Democrats say the temporary budget they've now passed will keep the most important needs covered, through July. Here’s one top Senate Democrat, Heather Steans:

Legislators are running out of time if they want to override Governor Bruce Rauner's veto of the state budget.  That would have to be done by tomorrow.

Illinois has been without a spending plan since the start of this month. Democrats did pass budget by an end of May deadline ... only for Rauner to reject nearly all of it, calling it out of balance. He left school funding intact.

Last week, Democratic House Speaker Michael Madigan was coy about whether legislators would try to reinstate the vetoed spending.

As Illinois' budget stalemate continues, Democrats continue to dispute whether the governor's office is spending too much on staff. Just how much Gov. Bruce Rauner's administration is costing taxpayers was supposed to be the subject of a hearing, called by House Revenue Chairman John Bradley.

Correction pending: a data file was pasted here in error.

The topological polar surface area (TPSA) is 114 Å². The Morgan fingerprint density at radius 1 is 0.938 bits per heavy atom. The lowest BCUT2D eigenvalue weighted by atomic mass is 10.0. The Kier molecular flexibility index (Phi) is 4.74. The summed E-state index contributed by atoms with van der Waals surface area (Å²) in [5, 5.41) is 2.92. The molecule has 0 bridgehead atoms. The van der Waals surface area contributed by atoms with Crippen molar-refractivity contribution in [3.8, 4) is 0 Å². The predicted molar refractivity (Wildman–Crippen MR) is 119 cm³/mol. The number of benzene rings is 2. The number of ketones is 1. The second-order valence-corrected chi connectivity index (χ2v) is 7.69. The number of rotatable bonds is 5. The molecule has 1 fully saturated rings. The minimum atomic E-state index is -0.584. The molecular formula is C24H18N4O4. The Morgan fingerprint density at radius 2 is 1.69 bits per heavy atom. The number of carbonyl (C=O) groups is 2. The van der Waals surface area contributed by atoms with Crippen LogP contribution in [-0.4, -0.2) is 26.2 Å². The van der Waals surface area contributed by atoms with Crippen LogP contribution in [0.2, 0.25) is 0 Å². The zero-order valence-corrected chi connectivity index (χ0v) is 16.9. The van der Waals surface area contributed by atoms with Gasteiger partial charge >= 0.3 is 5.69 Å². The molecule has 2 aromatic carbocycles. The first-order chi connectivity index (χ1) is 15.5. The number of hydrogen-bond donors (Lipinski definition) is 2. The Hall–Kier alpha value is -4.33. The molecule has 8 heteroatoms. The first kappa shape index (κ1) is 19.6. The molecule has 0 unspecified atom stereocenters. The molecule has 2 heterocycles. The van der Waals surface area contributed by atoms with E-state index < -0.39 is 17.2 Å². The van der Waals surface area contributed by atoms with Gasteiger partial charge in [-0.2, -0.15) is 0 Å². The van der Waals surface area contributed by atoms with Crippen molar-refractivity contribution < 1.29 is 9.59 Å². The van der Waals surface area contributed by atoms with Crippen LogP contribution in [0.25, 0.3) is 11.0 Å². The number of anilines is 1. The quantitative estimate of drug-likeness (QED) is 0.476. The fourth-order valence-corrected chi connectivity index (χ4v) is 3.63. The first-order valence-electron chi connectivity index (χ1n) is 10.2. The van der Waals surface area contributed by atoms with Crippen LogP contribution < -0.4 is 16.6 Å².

"Is there anyone from the governor's office here to testify?"

Why the silence? No one from the governor's office showed. That's a breach of legislative decorum that's virtually unheard of.

Illinois state lawmakers have rejected a plan to give Chicago Public Schools a short-term reprieve from a big pension payment.

 

Chicago Public Schools has to ask Illinois lawmakers in Springfield for permission to delay paying 634 million dollars for teacher pensions. It’s due at the end of this month.

Jesse Ruiz is the interim head of Chicago Public Schools - and wanted to put the payment off for 40 days to find a “permanent solution.”

 

Remember last year's election? There was a non-binding referendum to raise the minimum wage in Illinois to $10 an hour. A majority of voters said they wanted it to happen.

But the General Assembly hasn't been able to get it done.

"I am planning on not allowing the minimum issue (to) fall by the wayside. It's a critical component to the development of the middle class."